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Butter - is it a good thing? What other spreads are good to use?


Article by Angela Haldane

Q. I would like to know about spreads to have on bread. I like butter, not margarine, but it is a saturated fat which is bad for cholesterol. What is best?

A. I take the hunter-gatherer approach to spreads – that is, if you can make it in a mortar and pestle then it is good for you: peanut or almond butter, hummus, guacamole, relish, olive oil (on bread, Mediterranean style, or with some dukkah), ground nuts and spices (Turkish style). Mayonnaise is made from egg and oil and makes a handy spread under poached eggs or in salad sandwiches. Some people like to mix olive oil and butter together 50:50, and this is known as 'better butter'.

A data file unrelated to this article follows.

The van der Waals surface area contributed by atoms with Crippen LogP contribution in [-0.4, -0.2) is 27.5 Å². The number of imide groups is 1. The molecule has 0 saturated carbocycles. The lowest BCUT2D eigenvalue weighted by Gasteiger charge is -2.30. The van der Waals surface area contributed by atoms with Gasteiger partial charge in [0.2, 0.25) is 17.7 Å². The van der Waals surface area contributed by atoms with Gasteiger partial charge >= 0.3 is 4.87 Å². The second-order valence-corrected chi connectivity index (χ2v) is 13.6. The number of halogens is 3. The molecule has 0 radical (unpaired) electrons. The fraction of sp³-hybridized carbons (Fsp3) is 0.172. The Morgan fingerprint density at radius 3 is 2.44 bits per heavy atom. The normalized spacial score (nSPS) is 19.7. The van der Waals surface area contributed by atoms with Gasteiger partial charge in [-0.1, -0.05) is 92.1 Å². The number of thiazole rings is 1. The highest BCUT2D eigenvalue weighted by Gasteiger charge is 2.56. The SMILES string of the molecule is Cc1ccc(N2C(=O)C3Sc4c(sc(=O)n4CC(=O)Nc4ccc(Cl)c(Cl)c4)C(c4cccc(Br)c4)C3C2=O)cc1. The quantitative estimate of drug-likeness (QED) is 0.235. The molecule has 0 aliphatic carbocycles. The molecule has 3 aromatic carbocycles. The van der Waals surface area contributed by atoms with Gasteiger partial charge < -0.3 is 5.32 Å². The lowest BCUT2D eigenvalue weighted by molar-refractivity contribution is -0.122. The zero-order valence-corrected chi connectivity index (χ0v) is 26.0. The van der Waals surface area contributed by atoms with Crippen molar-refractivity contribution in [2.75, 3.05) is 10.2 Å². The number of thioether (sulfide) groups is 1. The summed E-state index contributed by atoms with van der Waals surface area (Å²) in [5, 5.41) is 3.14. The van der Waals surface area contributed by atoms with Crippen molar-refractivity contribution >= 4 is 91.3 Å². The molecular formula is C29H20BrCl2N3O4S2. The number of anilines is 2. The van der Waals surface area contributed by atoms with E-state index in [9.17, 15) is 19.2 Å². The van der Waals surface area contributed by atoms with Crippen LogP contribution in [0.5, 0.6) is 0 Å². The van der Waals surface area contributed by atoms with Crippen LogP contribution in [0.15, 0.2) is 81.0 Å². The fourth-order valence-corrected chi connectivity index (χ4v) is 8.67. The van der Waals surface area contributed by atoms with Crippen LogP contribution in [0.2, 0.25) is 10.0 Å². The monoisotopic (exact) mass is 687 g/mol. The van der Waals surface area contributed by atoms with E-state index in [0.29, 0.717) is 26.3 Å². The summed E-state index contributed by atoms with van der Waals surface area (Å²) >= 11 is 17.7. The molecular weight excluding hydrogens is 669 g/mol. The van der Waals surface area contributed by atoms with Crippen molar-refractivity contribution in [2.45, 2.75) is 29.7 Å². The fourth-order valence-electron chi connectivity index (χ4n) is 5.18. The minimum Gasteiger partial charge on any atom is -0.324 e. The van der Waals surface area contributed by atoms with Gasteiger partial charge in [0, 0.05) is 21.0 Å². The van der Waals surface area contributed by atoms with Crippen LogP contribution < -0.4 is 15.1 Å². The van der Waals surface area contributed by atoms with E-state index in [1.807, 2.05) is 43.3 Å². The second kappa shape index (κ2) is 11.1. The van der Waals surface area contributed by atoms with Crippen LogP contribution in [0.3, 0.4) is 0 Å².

Only consume a small amount of butter as yes, it is a saturated fat. However, our bodies do require small amounts of saturated fat to synthesise hormones present in the brain, cell membranes, and axon sheaths of neurons. Use lean cuts of meat and reduce cheese intake to limit other sources of saturated fats. The FDA in the USA recommends a maximum daily intake of 20g-25g of saturated fatty acids for those of average weight. Diabetes and cardiovascular disease are attributed to excessive intake of saturated fatty acids.

Other protein fillers are canned fish – red salmon and King Oscar Sardines, lean meat, pastrami, or egg mashed with mayonnaise, parsley and salt. Combine with plenty of colourful salad for a good supply of antioxidants. And remember to eat five-plus vegetables a day. (Avoid tuna as it contains heavy metals – mercury)

Posted: Thursday 27 May 2021

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